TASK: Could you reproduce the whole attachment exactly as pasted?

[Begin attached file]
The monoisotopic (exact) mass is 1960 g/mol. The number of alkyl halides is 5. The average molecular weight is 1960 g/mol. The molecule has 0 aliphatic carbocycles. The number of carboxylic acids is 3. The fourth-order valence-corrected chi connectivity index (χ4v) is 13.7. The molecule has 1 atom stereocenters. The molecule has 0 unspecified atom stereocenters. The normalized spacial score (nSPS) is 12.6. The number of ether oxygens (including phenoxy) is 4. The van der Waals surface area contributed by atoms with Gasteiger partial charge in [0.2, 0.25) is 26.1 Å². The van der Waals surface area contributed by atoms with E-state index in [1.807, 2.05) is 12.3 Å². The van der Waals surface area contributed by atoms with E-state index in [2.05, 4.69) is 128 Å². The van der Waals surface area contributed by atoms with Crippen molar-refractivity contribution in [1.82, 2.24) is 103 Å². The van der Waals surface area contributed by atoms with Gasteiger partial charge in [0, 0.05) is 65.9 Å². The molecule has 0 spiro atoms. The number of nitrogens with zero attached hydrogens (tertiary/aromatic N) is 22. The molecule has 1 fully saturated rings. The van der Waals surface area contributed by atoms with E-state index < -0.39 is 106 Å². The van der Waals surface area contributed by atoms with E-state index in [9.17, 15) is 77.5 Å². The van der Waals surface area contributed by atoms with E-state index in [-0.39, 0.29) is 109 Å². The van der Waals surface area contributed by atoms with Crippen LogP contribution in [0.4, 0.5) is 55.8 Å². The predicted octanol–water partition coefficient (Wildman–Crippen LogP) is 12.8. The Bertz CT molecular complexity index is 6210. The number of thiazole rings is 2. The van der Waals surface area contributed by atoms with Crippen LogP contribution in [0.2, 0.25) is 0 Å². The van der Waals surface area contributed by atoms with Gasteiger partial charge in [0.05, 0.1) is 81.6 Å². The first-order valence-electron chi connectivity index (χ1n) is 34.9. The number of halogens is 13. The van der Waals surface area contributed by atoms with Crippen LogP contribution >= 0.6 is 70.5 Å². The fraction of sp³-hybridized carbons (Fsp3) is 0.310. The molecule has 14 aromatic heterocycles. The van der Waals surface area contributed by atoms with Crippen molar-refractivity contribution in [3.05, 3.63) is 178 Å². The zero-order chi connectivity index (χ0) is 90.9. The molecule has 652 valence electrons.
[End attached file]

The monoisotopic (exact) mass is 1960 g/mol. The number of alkyl halides is 5. The average molecular weight is 1960 g/mol. The molecule has 0 aliphatic carbocycles. The number of carboxylic acids is 3. The fourth-order valence-corrected chi connectivity index (χ4v) is 13.7. The molecule has 1 atom stereocenters. The molecule has 0 unspecified atom stereocenters. The normalized spacial score (nSPS) is 12.6. The number of ether oxygens (including phenoxy) is 4. The van der Waals surface area contributed by atoms with Gasteiger partial charge in [0.2, 0.25) is 26.1 Å². The van der Waals surface area contributed by atoms with E-state index in [1.807, 2.05) is 12.3 Å². The van der Waals surface area contributed by atoms with E-state index in [2.05, 4.69) is 128 Å². The van der Waals surface area contributed by atoms with Crippen molar-refractivity contribution in [1.82, 2.24) is 103 Å². The van der Waals surface area contributed by atoms with Gasteiger partial charge in [0, 0.05) is 65.9 Å². The molecule has 0 spiro atoms. The number of nitrogens with zero attached hydrogens (tertiary/aromatic N) is 22. The molecule has 1 fully saturated rings. The van der Waals surface area contributed by atoms with E-state index < -0.39 is 106 Å². The van der Waals surface area contributed by atoms with E-state index in [9.17, 15) is 77.5 Å². The van der Waals surface area contributed by atoms with E-state index in [-0.39, 0.29) is 109 Å². The van der Waals surface area contributed by atoms with Crippen LogP contribution in [0.4, 0.5) is 55.8 Å². The predicted octanol–water partition coefficient (Wildman–Crippen LogP) is 12.8. The Bertz CT molecular complexity index is 6210. The number of thiazole rings is 2. The van der Waals surface area contributed by atoms with Crippen LogP contribution in [0.2, 0.25) is 0 Å². The van der Waals surface area contributed by atoms with Gasteiger partial charge in [0.05, 0.1) is 81.6 Å². The first-order valence-electron chi connectivity index (χ1n) is 34.9. The number of halogens is 13. The van der Waals surface area contributed by atoms with Crippen LogP contribution >= 0.6 is 70.5 Å². The fraction of sp³-hybridized carbons (Fsp3) is 0.310. The molecule has 14 aromatic heterocycles. The van der Waals surface area contributed by atoms with Crippen molar-refractivity contribution in [3.05, 3.63) is 178 Å². The zero-order chi connectivity index (χ0) is 90.9. The molecule has 652 valence electrons.